Our current "Health Care System" costs twice as much as in almost every other country,and does not cover the total population. The Obamacare law corrects a few problems, which is to its credit, but will surely add tremendous new expenses, despite all denials (and as already apparrent). If we really want to control and reduce health care costs, in order to free up some needed funds for other vital areas such as education, environment, and infrastructure, we may ultimately need to go to a "single payer" model as in Canada, but clearly the vast majority of USA voters do not currently favor this approach. Real reform may come, but for now several changes can greatly improve health care provision in general, and Obamacare in particular:
The most important single issue is to control costs through dramatic revision of Medicare fee schedules, which largely set the scale for all of physician practice, hospital care, and pharmaceuticals. Hospital charges are inflated several hundred percent. Currently medical fees to physicians allow incomes of multiple millions for proceedure oriented surgeons and radiologists. Reimbursement schedules that allow hospital CEOs and CEOs of medical insurance companies to gain multi-million salaries clearly end up costing patients more for medical care. We need to increase pay to internists, pediatricians and family practitioners who are currently underpaid, leading to a nationwide shortage in their ranks. Fund this primarily by decreasing pay to specialists and for procedures. This change is crucial if we are to have any hope of reviving family practice, and controlling costs. If we are ever to control costs within the current system, this the "ground zero" place to start.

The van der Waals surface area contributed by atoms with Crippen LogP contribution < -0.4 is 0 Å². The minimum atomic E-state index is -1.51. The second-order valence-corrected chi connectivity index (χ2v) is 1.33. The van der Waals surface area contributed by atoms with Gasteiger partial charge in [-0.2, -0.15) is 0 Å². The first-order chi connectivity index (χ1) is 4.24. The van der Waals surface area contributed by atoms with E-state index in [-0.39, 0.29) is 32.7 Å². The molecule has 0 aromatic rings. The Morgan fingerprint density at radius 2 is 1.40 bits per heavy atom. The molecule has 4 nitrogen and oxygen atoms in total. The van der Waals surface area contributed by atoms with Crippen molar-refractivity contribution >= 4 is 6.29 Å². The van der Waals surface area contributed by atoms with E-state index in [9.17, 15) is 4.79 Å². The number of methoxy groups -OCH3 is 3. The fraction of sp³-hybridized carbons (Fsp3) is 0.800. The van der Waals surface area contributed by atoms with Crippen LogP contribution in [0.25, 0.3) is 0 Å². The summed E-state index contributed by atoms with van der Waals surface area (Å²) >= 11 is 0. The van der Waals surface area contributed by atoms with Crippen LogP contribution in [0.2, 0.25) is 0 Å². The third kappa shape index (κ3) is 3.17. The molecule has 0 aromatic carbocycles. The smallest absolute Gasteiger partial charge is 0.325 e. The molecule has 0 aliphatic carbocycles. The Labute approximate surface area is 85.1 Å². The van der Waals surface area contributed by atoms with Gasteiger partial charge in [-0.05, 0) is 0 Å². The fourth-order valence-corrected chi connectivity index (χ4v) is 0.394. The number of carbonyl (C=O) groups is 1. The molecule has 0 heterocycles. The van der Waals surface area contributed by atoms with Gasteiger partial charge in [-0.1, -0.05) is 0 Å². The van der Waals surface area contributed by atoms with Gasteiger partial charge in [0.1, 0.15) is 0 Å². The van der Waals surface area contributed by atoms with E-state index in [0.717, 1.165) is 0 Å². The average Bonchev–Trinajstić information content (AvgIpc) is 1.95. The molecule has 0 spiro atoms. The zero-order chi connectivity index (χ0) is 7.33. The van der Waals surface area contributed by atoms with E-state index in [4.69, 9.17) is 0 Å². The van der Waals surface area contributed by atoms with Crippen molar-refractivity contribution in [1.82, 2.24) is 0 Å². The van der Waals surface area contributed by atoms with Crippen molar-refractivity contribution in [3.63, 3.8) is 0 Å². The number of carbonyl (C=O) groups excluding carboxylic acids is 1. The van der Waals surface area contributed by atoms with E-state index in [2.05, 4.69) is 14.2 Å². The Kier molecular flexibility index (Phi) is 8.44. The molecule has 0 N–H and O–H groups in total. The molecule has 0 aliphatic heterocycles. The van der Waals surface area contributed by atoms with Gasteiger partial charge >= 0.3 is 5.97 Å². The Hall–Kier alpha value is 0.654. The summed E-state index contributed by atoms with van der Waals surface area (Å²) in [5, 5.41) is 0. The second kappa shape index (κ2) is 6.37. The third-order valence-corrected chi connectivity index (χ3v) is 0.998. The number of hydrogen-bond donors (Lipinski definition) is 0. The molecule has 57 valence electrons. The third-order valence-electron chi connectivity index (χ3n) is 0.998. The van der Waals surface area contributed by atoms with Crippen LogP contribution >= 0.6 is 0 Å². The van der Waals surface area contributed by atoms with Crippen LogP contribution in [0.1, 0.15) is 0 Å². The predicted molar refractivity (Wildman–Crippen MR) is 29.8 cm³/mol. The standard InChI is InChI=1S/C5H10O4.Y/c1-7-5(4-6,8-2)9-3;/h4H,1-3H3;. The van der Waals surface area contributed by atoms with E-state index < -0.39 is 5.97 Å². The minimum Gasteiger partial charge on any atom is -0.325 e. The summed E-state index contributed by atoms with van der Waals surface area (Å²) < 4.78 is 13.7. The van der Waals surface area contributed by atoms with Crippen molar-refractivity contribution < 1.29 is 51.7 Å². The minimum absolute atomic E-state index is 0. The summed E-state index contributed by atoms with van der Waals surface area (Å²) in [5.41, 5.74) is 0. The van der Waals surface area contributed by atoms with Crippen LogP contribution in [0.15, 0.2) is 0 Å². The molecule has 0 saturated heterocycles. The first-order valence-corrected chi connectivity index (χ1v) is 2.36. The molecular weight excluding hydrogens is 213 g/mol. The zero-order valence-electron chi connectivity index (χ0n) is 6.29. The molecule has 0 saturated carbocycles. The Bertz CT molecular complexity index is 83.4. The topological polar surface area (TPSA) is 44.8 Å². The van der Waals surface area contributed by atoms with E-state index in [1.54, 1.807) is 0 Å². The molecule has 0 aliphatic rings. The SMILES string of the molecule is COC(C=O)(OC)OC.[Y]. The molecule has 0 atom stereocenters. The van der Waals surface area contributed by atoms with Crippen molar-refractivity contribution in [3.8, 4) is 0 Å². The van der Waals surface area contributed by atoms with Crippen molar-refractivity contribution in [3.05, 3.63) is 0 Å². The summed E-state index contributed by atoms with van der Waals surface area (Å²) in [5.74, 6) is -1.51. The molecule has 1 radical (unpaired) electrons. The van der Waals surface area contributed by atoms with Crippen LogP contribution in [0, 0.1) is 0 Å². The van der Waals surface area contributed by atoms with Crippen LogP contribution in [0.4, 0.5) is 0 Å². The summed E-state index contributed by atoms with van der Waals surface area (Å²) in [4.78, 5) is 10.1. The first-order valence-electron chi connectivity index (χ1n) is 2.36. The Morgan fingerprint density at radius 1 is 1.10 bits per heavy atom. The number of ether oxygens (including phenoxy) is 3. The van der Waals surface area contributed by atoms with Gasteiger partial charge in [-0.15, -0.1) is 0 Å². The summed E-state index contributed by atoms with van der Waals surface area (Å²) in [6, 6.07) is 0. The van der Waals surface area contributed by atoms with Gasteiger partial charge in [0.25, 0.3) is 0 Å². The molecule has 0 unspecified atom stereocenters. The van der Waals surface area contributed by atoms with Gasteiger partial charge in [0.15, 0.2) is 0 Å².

- Consider treating medical insurance companies like utilities, with state-set rates allowing review of expenses and a reasonable but narrow profit margin. This model works effectively in Holland and Germany.